Due to centuries of racist policies, vigilante terrorism, and exploitation, the median net worth of a Black household is 10 times less than that of their White counterparts, according to the Brookings Institution. To make matters worse, a 2017 report from Prosperity Now and the Institute for Policy Studies predicts the wealth of Black and Latino communities will reach zero by 2053.
“We are clearly as Black people behind, right?” said panelist Cedric Ikpo, executive director of the Thunder Fellows program in Historic Greenwood District.
Established in 2021 from a partnership between the Oklahoma City Thunder NBA team and Creative Arts Agency, Thunder Fellows addresses the racial wealth gap through teaching Tulsa’s Black high school students skills that can be utilized toward careers in the sports and entertainment industries.
Ikpo says people look up to sports leaders the most. He wants to lift up Black tech leaders and create an image that young people want to aspire to be. A data analyst or program manager represents just a couple of the jobs these kids had previously never considered.
From Black Wall Street to Black Tech Street
Ultimately, Black tech leaders on the panel spoke in the spirit of the original Black Wall Street. O.W. Gurly, one of the wealthiest Black men in the 1920s, purchased land in what is now called Greenwood. Notably, he only sold land to other Blacks, which spurred the growth of Black Wall Street and helped the dollar to remain in the Black community.
Lawrence Watkins is an investor at Atento Capital, an investment firm in Tulsa that supports entrepreneurs from underrepresented communities. Speaking on the panel, he compared today’s tech surge to Henry Ford’s Model T, the first car to be produced for the average consumer in the early 1900s.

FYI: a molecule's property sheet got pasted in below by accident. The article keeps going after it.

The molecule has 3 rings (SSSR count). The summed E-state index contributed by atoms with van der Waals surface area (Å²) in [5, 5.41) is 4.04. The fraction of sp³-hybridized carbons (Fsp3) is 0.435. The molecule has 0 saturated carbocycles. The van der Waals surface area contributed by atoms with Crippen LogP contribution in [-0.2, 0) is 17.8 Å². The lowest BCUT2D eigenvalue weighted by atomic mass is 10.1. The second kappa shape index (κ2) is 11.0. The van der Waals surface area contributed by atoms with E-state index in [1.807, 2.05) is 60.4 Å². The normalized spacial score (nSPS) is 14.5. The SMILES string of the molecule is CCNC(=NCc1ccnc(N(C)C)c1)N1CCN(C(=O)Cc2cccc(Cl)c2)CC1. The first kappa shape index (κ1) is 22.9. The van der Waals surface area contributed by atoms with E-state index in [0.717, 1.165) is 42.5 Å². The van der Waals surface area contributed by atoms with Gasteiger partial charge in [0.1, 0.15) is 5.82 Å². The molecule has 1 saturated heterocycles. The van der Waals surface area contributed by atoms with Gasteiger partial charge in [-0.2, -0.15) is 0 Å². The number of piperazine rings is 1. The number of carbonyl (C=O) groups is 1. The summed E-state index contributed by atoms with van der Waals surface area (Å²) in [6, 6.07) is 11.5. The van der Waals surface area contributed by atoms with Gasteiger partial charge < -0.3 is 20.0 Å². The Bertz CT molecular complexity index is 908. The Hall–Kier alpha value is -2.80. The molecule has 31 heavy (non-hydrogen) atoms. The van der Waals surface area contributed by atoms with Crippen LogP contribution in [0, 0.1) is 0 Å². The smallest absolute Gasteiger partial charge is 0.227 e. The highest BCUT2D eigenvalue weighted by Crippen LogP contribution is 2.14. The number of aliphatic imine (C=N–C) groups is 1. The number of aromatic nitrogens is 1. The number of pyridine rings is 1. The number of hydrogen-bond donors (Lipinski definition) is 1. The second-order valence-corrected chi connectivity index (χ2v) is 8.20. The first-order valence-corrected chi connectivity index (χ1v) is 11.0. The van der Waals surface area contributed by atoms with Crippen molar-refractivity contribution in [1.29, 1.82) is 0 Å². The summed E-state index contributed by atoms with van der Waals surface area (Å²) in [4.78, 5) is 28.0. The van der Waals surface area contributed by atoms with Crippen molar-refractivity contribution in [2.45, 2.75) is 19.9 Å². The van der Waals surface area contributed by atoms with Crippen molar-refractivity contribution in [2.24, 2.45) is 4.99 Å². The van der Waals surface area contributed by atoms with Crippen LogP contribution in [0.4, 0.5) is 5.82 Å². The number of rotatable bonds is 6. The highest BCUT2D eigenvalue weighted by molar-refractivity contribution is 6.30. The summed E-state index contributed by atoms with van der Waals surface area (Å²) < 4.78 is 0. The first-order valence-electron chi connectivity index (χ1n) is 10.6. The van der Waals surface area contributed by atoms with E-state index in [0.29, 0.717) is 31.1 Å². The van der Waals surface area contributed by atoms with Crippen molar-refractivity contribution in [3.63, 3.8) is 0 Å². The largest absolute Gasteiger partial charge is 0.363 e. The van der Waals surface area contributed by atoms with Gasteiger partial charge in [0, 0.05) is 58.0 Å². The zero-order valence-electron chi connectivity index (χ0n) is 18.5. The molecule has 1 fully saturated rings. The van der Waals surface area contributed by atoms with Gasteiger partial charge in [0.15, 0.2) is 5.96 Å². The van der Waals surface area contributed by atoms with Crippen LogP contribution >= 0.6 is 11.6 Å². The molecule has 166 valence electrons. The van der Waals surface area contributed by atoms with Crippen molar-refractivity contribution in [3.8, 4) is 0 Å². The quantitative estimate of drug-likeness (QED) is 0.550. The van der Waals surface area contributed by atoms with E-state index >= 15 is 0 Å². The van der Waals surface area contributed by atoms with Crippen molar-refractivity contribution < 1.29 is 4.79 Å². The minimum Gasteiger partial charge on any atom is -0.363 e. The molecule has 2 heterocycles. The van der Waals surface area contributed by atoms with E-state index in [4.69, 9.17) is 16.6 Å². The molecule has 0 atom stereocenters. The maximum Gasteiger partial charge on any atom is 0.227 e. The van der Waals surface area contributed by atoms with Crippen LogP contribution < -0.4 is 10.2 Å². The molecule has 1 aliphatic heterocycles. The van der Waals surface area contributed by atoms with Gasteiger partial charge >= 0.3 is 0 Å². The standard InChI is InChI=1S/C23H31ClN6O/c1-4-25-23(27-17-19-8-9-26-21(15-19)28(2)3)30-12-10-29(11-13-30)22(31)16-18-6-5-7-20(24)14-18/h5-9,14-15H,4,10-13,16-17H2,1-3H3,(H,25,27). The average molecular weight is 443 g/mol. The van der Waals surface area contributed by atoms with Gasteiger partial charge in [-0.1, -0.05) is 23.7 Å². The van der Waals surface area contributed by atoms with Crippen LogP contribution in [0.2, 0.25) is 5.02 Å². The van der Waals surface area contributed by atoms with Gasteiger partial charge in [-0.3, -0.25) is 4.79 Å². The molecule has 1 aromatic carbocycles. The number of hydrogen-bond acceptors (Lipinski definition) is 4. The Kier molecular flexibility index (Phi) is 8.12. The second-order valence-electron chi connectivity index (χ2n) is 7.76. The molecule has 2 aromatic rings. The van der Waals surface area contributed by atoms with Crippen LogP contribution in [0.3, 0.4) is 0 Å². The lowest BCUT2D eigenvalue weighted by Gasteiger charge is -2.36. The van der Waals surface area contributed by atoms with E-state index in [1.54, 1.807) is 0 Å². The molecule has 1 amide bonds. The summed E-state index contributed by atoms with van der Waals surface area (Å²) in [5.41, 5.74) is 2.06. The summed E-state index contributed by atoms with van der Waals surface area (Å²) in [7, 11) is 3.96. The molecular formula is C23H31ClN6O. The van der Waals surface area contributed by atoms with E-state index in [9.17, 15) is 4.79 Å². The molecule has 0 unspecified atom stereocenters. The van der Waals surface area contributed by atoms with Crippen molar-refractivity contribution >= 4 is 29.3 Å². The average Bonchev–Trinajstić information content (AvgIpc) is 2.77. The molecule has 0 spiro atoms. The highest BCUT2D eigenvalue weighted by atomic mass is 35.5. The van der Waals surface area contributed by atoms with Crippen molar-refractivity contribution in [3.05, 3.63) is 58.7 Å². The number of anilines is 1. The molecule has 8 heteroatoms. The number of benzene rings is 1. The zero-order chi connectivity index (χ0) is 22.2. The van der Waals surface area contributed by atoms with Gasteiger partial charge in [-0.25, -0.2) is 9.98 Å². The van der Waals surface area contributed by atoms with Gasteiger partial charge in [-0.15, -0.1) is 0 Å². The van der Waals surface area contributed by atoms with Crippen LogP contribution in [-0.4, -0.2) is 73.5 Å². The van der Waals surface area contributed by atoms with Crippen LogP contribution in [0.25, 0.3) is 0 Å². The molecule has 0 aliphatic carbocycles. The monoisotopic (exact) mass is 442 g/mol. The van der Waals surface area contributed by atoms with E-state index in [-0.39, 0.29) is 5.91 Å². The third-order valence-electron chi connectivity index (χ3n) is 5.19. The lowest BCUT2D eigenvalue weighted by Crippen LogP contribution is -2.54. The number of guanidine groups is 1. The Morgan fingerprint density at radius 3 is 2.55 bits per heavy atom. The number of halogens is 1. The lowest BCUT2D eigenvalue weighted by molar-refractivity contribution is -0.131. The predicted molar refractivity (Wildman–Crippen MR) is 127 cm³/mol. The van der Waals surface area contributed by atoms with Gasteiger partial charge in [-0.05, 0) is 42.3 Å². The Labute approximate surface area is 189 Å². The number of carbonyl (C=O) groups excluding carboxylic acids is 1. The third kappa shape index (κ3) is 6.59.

“What makes this different is the fact that internet technology is infinitely scalable,” Watkins told the audience on Friday. He said a teenager could start a business from scratch online with virtually no start-up cost, something that would’ve been impossible decades ago.
Watkins said it’s not enough to gain skills that can be used to work for someone else.
“Ownership at the forefront of innovation,” is a motto he said he holds to heart. He said owning your own assets is the truest way to establish generational wealth.
“You owning assets is what’s going to create that wealth for you long term,” he said.
Changing the narrative
Ultimately, leaders like Tyrance Billingsley are envisioning the future, with tech innovations today just as revolutionary as oil was at the beginning of the 20th century.
For Billingsley, it starts with changing the narrative of who a tech entrepreneur looks like.
“When you think of a successful tech entrepreneur, how many Black ones even come to mind? They do exist, but are they in the narrative?” he asked the audience, referring to well-known tech entrepreneurs like Apple’s Steve Jobs and Meta’s Mark Zuckerberg.
“I tell kids you can be the founder of a multibillion dollar company.”